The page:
Rug. A small pile-woven mat or carpet, in size ranging from one foot square to the dimensions of an ordinary setting room. The cheaper grades of rugs are made on power looms in this country, while the finer sorts are imported from Asia, being hand-made. There are certain districts in Persia where whole tribes are specially devoted to the weaving of rugs. In Turkey, Persia and Arabia the rug is the finest and most highly esteemed article of the household. It is a custom among them that young girls must weave a rug of unusual excellence before their marriage, the same forming a portion of their dowry. Formerly, the wool which went to compose these family heirlooms was dyed with pure vegetable dyes, generally in shades of dark rich blues. Each family in those countries have in their keeping, handed down through countless generations, some particular design or pattern of rug, which they prize highly for the memories associated with it, and zealously guard from injury. These, when they can be purchased by American or European buyers form the genuine Antique rugs of commerce. The reason that they are finer, and consequently more desirable, is that they were not made for sale, but for the maker's own use, or for some prince or other high Oriental magnate. The wedding-bed is often a richly-wrought rug, laid over soft, sweet-smelling rushes upon the earthen floor of a tent, and many fine rugs are made as princely wedding gifts for the wealthy. For these reasons, time and price in their production cut no figure in the making. While of a close and durable texture, impervious alike to air and water, the genuine Antique rugs are generally quite flexible, and the close, short surface of the pile is delightfully soft. Nothing can exceed the tender bloom which the colors of an Antique of prime quality display when mellowed by time.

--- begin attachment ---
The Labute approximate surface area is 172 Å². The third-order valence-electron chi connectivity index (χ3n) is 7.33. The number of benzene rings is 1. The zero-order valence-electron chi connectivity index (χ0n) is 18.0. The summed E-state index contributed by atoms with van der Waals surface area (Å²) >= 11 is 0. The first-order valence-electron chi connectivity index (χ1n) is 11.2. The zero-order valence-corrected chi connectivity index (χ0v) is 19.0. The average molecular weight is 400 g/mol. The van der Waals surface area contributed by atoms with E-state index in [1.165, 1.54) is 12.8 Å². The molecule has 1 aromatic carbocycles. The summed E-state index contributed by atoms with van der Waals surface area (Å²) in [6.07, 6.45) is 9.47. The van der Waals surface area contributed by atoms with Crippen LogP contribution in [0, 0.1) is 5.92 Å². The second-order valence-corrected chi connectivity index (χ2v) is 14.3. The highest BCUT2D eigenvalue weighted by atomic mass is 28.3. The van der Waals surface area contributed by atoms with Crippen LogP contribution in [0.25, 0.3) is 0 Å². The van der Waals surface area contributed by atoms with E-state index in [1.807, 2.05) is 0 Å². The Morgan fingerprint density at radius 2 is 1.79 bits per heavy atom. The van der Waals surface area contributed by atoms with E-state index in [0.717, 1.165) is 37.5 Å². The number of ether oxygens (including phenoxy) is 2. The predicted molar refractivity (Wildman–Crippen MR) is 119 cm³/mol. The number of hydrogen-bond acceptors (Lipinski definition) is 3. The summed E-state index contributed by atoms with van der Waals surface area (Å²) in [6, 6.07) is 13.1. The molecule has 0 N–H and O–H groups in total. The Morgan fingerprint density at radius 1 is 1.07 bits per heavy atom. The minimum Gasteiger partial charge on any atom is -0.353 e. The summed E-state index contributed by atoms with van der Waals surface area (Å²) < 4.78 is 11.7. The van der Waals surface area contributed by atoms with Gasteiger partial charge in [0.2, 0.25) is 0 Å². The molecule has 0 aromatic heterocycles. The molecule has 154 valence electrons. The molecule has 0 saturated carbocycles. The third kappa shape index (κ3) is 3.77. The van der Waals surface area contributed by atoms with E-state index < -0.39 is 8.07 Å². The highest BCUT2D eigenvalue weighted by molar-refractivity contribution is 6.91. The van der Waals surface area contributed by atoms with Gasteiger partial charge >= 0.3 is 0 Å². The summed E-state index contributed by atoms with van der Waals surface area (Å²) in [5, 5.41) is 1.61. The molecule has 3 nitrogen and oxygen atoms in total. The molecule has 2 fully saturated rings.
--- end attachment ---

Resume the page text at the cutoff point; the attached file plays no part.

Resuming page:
At present aniline dyes are used to a large extent by the Oriental rug-weavers, and while these are cheaper, they are not so beautiful or so durable as the vegetable-dyed specimens formerly made. The industry is a large one throughout Turkey and Persia, the rugs made for export usually being woven by the men. The rugmaker has no design or pattern to work from, but draws his inspiration solely from the instinct for certain types of the beautiful universal among the people. His techanical knowledge is acquired by seeing his father or his mother at the loom; families follow this pursuit from generation to generation. The loom stands on the porch of the flat-roofed adobe house, or under the giant shade trees. The frame is composed of rough, untrimmed limbs, on which the bark may still be seen. The warp, which is sometimes of wool or linen, though oftener of cotton cords, is stretched from top to bottom, and the weaver sits before it tailorfashion, resting on his knees and heels. The weft or woolen stuff of which the pile of the rug is made, is spun by the same individual who makes the rug, and they also dye the wool. The weaver lays the different colored thread in strands at his side. As he needs to use them, he cuts them into short tufts with scissors or with knife. These bits are twisted into the warp with his fingers, and thus form the woof or pile. When a row has been interwoven with the warp, a frame with teeth is hammered down upon it until it becomes an integral part of the layer below, and thus a consistent mass is formed with a rich even pile. When the length is finished it is fringed at the ends. The bulk of these so called Smyrna or Eastern rugs come to England and America. The seat of manufacture is in the remote parts of Asia Minor and Smyrna and Constantinople serves as the medium of transport only. The goods are shipped to this point by the native weavers, where they meet with English and American purchasers. Some of these rugs of the Orient have to come thousands of miles before they reach the Turkish capital. These caravans may have forded many dangerous streams with their valuable burden. Roving bands of Arabian robbers may have attacked the caravan in the desert sands; hence it is not to be wondered at that many of the rugs are injured before they reach the final buyer in America. No machinery has yet been introduced in Asia for making either carpets or rugs, every tuft and knot being tied by the deft fingers of the Eastern weaver. In some of these rugs there is wonderful ability of construction shown. The knots are so fine in them that they are invisible to the naked eye, and cannot be discerned in searching for them. In all likelihood generations will yet elapse before the Oriental weavers will make rugs by machinery. The Eastern governments as well as the people themselves are obstinately conservative, and are fanatically opposed to changes of any kind. Recently the Turkish government has emphatically refused the request of wealthy citizens of Symrna to build factories for the manufacture of rugs, on the ground that it would be taking away the labor of the people. A genuine Oriental rug can be identified by simply learning to distinguish its characteristics. An eye that is once accustomed to recognize the peculiar Oriental character in a rug, and understand the mystic language it seems to speak can make no mistake, and is not likely to be imposed upon. The peculiar charm and characteristic of the Antique rug is its naturalness; the soft, yet deep colors; the strength of texture, and the charming irregularity of the design suggests the beauty of natural scenery, and are equally unmistakable and inimitable. To imitate successfully by artificial means the color and texture of Oriental rugs would cost more than to purchase the original, and, as to design, the most perfect machine-made imitation would at once reveal a very regular irregularity.